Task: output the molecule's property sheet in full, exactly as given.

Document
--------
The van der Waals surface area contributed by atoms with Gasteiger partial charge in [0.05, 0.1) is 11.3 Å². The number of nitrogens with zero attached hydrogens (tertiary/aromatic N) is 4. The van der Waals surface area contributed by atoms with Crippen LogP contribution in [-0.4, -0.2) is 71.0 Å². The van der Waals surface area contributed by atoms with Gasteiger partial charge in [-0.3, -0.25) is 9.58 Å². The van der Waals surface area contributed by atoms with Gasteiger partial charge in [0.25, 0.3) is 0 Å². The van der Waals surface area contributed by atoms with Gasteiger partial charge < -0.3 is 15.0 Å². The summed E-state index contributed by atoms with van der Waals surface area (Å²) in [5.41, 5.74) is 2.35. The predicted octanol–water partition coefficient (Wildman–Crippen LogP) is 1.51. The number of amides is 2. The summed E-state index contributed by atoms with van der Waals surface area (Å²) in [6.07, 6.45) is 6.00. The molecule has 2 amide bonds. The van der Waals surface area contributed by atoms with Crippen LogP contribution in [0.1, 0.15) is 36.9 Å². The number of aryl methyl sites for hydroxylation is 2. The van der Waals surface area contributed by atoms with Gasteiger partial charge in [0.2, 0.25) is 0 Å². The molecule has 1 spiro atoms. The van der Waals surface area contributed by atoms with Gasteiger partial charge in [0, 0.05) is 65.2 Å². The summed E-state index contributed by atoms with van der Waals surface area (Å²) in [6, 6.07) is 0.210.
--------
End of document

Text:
The van der Waals surface area contributed by atoms with Gasteiger partial charge in [0.05, 0.1) is 11.3 Å². The number of nitrogens with zero attached hydrogens (tertiary/aromatic N) is 4. The van der Waals surface area contributed by atoms with Crippen LogP contribution in [-0.4, -0.2) is 71.0 Å². The van der Waals surface area contributed by atoms with Gasteiger partial charge in [-0.3, -0.25) is 9.58 Å². The van der Waals surface area contributed by atoms with Gasteiger partial charge in [0.25, 0.3) is 0 Å². The van der Waals surface area contributed by atoms with Gasteiger partial charge < -0.3 is 15.0 Å². The summed E-state index contributed by atoms with van der Waals surface area (Å²) in [5.41, 5.74) is 2.35. The predicted octanol–water partition coefficient (Wildman–Crippen LogP) is 1.51. The number of amides is 2. The summed E-state index contributed by atoms with van der Waals surface area (Å²) in [6.07, 6.45) is 6.00. The molecule has 2 amide bonds. The van der Waals surface area contributed by atoms with Crippen LogP contribution in [0.1, 0.15) is 36.9 Å². The number of aryl methyl sites for hydroxylation is 2. The van der Waals surface area contributed by atoms with Gasteiger partial charge in [0.2, 0.25) is 0 Å². The molecule has 1 spiro atoms. The van der Waals surface area contributed by atoms with Gasteiger partial charge in [0, 0.05) is 65.2 Å². The summed E-state index contributed by atoms with van der Waals surface area (Å²) in [6, 6.07) is 0.210.